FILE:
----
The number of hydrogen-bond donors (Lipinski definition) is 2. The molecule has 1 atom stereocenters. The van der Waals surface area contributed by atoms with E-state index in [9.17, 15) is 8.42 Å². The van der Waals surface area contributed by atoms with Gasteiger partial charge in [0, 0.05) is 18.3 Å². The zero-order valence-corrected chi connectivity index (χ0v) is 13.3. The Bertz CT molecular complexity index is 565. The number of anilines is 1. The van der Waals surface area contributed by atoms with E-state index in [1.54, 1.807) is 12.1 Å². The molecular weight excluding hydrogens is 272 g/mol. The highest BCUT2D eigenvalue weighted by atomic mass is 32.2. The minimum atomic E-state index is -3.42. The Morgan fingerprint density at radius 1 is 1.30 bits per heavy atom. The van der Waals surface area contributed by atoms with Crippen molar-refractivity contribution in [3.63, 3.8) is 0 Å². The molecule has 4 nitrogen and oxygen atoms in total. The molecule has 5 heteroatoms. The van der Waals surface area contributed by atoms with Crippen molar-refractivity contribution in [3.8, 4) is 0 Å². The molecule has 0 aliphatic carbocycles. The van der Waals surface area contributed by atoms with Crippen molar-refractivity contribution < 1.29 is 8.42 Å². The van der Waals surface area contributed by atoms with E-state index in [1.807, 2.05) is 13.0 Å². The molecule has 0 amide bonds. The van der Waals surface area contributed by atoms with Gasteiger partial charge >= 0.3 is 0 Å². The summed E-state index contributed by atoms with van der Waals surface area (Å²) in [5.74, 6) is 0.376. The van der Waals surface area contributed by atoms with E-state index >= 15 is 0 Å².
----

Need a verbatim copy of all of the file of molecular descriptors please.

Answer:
The number of hydrogen-bond donors (Lipinski definition) is 2. The molecule has 1 atom stereocenters. The van der Waals surface area contributed by atoms with E-state index in [9.17, 15) is 8.42 Å². The van der Waals surface area contributed by atoms with Gasteiger partial charge in [0, 0.05) is 18.3 Å². The zero-order valence-corrected chi connectivity index (χ0v) is 13.3. The Bertz CT molecular complexity index is 565. The number of anilines is 1. The van der Waals surface area contributed by atoms with E-state index in [1.54, 1.807) is 12.1 Å². The molecular weight excluding hydrogens is 272 g/mol. The highest BCUT2D eigenvalue weighted by atomic mass is 32.2. The minimum atomic E-state index is -3.42. The Morgan fingerprint density at radius 1 is 1.30 bits per heavy atom. The van der Waals surface area contributed by atoms with Crippen molar-refractivity contribution in [3.63, 3.8) is 0 Å². The molecule has 4 nitrogen and oxygen atoms in total. The molecule has 5 heteroatoms. The van der Waals surface area contributed by atoms with Crippen molar-refractivity contribution in [3.8, 4) is 0 Å². The molecule has 0 aliphatic carbocycles. The van der Waals surface area contributed by atoms with Crippen molar-refractivity contribution < 1.29 is 8.42 Å². The van der Waals surface area contributed by atoms with E-state index in [1.807, 2.05) is 13.0 Å². The molecule has 0 amide bonds. The van der Waals surface area contributed by atoms with Gasteiger partial charge >= 0.3 is 0 Å². The summed E-state index contributed by atoms with van der Waals surface area (Å²) in [5.74, 6) is 0.376. The van der Waals surface area contributed by atoms with E-state index >= 15 is 0 Å².